Korean Rice Cake
by Jessica Jun
(California, United States)
Some delicious and colorful varieties of Korean rice cake
From Jessica: Korean Rice Cake is one of the traditional foods that have been eaten in Korea since the ancient times. It is made of rice and sugar, which is steamed to create a soft, chewy, rice cake.
There are hundreds of different types of rice cakes such as sweet honey rice cake, red bean rice cake, rainbow rice cake, fried rice cake with cinnamon sugar, powdered bean rice cake, herb rice cake, and plain rice cake. There are hundreds more that can not be accurately translated into English, plus ones that are more in the modern style, or contain more sugar to make them sweeter compared to the traditional pieces.
Rice cakes were the food for travelers long ago. They are used to honor our passed ancestors, or to celebrate birthdays or a wedding. The colorful rice cakes can be flavored with fruit to give bright colors, but the traditional ones are commonly made with herbs, beans, and honey.
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Thanks, Jessica, these look beautiful! I love learning about this kind of food, and it's especially nice to have a picture. It's interesting that there are so many varieties of Korean rice cake.
Some general categories of Korean rice cake are tteok, hwageon, and danja.
Tteok alone has many categories: Sirutteok (steamed and sometimes mixed with other grains or beans), Injeolmi (pounded tteok), Songpyeon and Bupyeon, (molded and shaped).
Hwajeon is a sweet rice pancake containing flower petals.
Danja is another type with many variations containing ingredients like jujube, chestnuts, or gingko.
Tteokbokki is a spicy dish commonly sold by street vendors that contains garaetteok, a cylinder shaped white tteok.
Rice cakes from Other Countries:
Rice cakes are traditional in many countries around the world as well, especially in Asia. But remember, although they often don't contain gluten, there's no guarantee they won't. Here are some examples:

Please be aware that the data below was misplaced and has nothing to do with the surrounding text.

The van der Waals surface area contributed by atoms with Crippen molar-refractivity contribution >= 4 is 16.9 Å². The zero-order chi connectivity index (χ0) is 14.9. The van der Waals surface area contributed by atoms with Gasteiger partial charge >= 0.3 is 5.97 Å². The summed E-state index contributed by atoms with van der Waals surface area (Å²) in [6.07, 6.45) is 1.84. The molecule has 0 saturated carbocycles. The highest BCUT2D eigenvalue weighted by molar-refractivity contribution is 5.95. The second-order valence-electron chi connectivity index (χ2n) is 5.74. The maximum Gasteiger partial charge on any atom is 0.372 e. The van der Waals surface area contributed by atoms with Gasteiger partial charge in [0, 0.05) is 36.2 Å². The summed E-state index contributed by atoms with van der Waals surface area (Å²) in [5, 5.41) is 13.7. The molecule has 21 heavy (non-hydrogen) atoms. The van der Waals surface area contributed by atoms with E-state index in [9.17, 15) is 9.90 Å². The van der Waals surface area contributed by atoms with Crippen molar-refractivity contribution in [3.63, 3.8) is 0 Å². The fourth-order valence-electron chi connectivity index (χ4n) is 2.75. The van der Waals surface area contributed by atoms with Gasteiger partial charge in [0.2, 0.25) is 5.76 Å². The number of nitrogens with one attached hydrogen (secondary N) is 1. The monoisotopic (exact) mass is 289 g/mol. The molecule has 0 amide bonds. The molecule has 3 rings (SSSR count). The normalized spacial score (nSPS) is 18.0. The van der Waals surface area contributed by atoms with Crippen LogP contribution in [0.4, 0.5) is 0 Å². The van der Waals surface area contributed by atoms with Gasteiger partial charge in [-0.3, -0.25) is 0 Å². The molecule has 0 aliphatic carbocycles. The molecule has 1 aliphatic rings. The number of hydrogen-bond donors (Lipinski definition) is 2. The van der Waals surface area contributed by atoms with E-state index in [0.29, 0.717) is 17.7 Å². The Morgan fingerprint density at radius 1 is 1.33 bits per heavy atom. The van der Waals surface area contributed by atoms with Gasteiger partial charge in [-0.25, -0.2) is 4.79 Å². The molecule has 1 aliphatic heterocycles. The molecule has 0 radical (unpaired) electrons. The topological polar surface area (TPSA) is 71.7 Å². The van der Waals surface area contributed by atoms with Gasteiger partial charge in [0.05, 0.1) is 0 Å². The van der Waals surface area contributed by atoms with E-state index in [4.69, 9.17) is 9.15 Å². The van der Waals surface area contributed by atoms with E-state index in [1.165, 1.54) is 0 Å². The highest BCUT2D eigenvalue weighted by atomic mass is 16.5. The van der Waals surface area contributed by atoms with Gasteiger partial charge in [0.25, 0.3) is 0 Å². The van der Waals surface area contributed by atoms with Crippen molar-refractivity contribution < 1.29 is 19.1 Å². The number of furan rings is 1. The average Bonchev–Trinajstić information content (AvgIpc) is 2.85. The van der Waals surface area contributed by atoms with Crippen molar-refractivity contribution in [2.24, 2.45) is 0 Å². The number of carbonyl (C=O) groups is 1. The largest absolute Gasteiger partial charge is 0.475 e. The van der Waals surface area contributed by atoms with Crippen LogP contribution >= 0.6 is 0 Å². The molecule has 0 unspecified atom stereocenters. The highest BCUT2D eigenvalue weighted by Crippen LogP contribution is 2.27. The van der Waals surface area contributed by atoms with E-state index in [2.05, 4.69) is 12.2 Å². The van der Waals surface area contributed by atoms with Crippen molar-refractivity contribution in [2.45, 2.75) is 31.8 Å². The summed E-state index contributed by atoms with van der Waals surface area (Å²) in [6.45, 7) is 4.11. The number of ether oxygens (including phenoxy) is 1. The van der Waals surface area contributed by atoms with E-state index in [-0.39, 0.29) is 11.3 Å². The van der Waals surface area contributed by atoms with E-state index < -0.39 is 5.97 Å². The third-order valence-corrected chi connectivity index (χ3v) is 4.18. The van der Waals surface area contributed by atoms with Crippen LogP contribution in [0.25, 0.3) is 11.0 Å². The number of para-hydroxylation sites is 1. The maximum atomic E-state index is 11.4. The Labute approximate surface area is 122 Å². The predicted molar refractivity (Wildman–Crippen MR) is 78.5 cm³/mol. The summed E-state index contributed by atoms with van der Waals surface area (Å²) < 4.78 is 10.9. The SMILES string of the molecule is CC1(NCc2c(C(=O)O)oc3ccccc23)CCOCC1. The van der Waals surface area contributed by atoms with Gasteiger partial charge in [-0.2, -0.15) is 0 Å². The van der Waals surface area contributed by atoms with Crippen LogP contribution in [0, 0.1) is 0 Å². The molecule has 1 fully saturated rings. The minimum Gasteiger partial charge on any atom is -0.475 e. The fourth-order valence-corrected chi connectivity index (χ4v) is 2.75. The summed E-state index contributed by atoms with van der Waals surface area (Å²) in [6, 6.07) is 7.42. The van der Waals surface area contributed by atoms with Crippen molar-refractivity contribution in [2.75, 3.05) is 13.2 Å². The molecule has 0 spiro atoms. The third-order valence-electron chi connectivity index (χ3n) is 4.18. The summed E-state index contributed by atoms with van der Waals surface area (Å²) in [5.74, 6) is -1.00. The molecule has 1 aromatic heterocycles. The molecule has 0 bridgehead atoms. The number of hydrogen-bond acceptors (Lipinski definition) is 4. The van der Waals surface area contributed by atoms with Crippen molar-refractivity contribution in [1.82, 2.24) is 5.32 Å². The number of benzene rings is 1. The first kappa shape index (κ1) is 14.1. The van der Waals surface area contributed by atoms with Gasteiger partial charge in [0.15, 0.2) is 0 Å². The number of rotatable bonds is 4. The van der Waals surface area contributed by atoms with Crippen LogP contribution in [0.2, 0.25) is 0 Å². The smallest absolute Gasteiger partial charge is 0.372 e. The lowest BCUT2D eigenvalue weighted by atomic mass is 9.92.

- Chinese rice cake varieties include: Nian gao (Chinese New Year Cake), Tangyuan (a type of dumpling), Erkuai (shaped like an ear), and Tainan Bowl Rice Cake, made in, you guessed it, a bowl.
India prepares rice cakes called pitha, with many regional varieties (Careful if you are gluten free: some types of pitha are made from wheat flour). There are both sweet and savory pithas, and some have fillings. In some places pitha are eaten all through the year, for breakfast and snacks, and in others they are only eaten at festivals. (not to be confused with pita)
In South India you can find idli, a steamed rice cake, and puttu, ground rice layered with coconut.
Japanese rice cake is called Mochi, and can be either sweet of savory. It is also popular in Hawaii, and can be found at many natural food stores in the US.
Vietnamese rice cake varieties: Bánh bèo (savory-filled and steamed), Bánh bò (sweet, contains yeast), Bánh chưng (savory), Bánh tét (used to celebrate Tét, a Vietnamese holiday), and Bánh đúc (sweet in the south, savory in the north, and may be made with corn in North Vietnam).
In the Philippines they also treasure rice cakes, often with coconut. In fact you can find them in many other Southeast Asian countries as well, especially Malaysia.
You may also like: A Gluten Free List of Asian Foods Living Gluten Free In China Master List of Gluten Free Foods
| Curious About Traditional Gluten Free Cakes? |
This eBook has an amazing collection of cake recipes that have been historically gluten-free, from various cultures around the world. Many recipes are grain-free and dairy-free as well.
There are several versions of rice cakes, from Italy and Mexico.
And how can you resist checking out a cake called Mazurka? Or Bacon from Heaven? (Don't worry, there's no bacon in it.)
The book I wish I had when I switched to living gluten free.
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